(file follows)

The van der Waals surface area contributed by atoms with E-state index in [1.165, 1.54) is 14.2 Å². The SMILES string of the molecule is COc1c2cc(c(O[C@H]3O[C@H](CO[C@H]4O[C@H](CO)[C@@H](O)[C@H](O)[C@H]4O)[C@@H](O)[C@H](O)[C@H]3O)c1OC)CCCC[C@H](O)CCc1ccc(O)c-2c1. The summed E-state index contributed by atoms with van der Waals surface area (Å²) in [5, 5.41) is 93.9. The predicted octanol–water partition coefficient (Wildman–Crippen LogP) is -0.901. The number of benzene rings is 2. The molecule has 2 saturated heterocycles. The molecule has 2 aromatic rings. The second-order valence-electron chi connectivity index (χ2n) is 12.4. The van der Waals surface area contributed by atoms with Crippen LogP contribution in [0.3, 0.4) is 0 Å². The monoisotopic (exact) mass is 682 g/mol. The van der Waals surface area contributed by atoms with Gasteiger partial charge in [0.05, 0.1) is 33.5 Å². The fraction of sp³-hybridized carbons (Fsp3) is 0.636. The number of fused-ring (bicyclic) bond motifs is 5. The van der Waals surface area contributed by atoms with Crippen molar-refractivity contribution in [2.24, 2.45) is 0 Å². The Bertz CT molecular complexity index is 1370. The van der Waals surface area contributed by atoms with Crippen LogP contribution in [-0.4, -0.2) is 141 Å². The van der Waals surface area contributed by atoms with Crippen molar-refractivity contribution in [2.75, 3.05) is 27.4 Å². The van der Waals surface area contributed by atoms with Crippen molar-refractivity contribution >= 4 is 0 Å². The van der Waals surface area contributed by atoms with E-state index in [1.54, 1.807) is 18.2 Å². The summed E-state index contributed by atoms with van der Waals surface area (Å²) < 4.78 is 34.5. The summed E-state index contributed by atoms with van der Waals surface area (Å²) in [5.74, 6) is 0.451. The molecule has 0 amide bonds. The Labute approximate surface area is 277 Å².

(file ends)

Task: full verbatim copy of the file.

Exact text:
The van der Waals surface area contributed by atoms with E-state index in [1.165, 1.54) is 14.2 Å². The SMILES string of the molecule is COc1c2cc(c(O[C@H]3O[C@H](CO[C@H]4O[C@H](CO)[C@@H](O)[C@H](O)[C@H]4O)[C@@H](O)[C@H](O)[C@H]3O)c1OC)CCCC[C@H](O)CCc1ccc(O)c-2c1. The summed E-state index contributed by atoms with van der Waals surface area (Å²) in [5, 5.41) is 93.9. The predicted octanol–water partition coefficient (Wildman–Crippen LogP) is -0.901. The number of benzene rings is 2. The molecule has 2 saturated heterocycles. The molecule has 2 aromatic rings. The second-order valence-electron chi connectivity index (χ2n) is 12.4. The van der Waals surface area contributed by atoms with Crippen LogP contribution in [0.3, 0.4) is 0 Å². The monoisotopic (exact) mass is 682 g/mol. The van der Waals surface area contributed by atoms with Gasteiger partial charge in [0.05, 0.1) is 33.5 Å². The fraction of sp³-hybridized carbons (Fsp3) is 0.636. The number of fused-ring (bicyclic) bond motifs is 5. The van der Waals surface area contributed by atoms with Crippen molar-refractivity contribution in [2.24, 2.45) is 0 Å². The Bertz CT molecular complexity index is 1370. The van der Waals surface area contributed by atoms with Crippen LogP contribution in [-0.4, -0.2) is 141 Å². The van der Waals surface area contributed by atoms with Crippen molar-refractivity contribution in [2.75, 3.05) is 27.4 Å². The van der Waals surface area contributed by atoms with Crippen molar-refractivity contribution >= 4 is 0 Å². The van der Waals surface area contributed by atoms with E-state index in [1.54, 1.807) is 18.2 Å². The summed E-state index contributed by atoms with van der Waals surface area (Å²) < 4.78 is 34.5. The summed E-state index contributed by atoms with van der Waals surface area (Å²) in [5.74, 6) is 0.451. The molecule has 0 amide bonds. The Labute approximate surface area is 277 Å².